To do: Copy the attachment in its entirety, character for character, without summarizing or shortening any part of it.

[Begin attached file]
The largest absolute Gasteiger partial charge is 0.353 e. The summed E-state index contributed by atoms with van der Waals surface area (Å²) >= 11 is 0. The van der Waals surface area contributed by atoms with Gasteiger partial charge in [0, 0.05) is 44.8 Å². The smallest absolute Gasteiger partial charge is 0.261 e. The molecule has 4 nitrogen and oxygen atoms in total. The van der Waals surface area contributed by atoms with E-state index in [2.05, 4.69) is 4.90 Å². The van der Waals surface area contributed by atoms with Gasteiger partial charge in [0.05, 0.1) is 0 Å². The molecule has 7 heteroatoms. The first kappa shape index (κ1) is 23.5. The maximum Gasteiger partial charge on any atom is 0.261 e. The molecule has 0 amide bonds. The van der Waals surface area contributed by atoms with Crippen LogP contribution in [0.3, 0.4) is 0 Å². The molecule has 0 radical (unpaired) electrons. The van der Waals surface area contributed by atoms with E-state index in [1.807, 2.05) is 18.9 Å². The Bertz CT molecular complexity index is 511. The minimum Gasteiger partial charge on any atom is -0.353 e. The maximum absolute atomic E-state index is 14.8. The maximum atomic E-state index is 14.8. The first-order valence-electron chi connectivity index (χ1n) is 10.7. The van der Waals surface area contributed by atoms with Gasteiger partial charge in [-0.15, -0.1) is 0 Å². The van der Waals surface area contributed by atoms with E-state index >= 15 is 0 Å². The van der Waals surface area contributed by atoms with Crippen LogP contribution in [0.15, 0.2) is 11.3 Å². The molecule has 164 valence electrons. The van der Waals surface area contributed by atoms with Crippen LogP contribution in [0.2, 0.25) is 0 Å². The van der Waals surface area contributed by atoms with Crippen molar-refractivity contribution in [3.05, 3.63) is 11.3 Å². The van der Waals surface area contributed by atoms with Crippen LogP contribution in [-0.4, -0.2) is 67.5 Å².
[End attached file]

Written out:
The largest absolute Gasteiger partial charge is 0.353 e. The summed E-state index contributed by atoms with van der Waals surface area (Å²) >= 11 is 0. The van der Waals surface area contributed by atoms with Gasteiger partial charge in [0, 0.05) is 44.8 Å². The smallest absolute Gasteiger partial charge is 0.261 e. The molecule has 4 nitrogen and oxygen atoms in total. The van der Waals surface area contributed by atoms with E-state index in [2.05, 4.69) is 4.90 Å². The van der Waals surface area contributed by atoms with Gasteiger partial charge in [0.05, 0.1) is 0 Å². The molecule has 7 heteroatoms. The first kappa shape index (κ1) is 23.5. The maximum Gasteiger partial charge on any atom is 0.261 e. The molecule has 0 amide bonds. The van der Waals surface area contributed by atoms with Crippen LogP contribution in [0.3, 0.4) is 0 Å². The molecule has 0 radical (unpaired) electrons. The van der Waals surface area contributed by atoms with E-state index in [1.807, 2.05) is 18.9 Å². The Bertz CT molecular complexity index is 511. The minimum Gasteiger partial charge on any atom is -0.353 e. The maximum absolute atomic E-state index is 14.8. The maximum atomic E-state index is 14.8. The first-order valence-electron chi connectivity index (χ1n) is 10.7. The van der Waals surface area contributed by atoms with Gasteiger partial charge in [-0.15, -0.1) is 0 Å². The van der Waals surface area contributed by atoms with E-state index >= 15 is 0 Å². The van der Waals surface area contributed by atoms with Crippen LogP contribution in [0.15, 0.2) is 11.3 Å². The molecule has 164 valence electrons. The van der Waals surface area contributed by atoms with Crippen LogP contribution in [0.2, 0.25) is 0 Å². The van der Waals surface area contributed by atoms with Crippen molar-refractivity contribution in [3.05, 3.63) is 11.3 Å². The van der Waals surface area contributed by atoms with Crippen LogP contribution in [-0.4, -0.2) is 67.5 Å².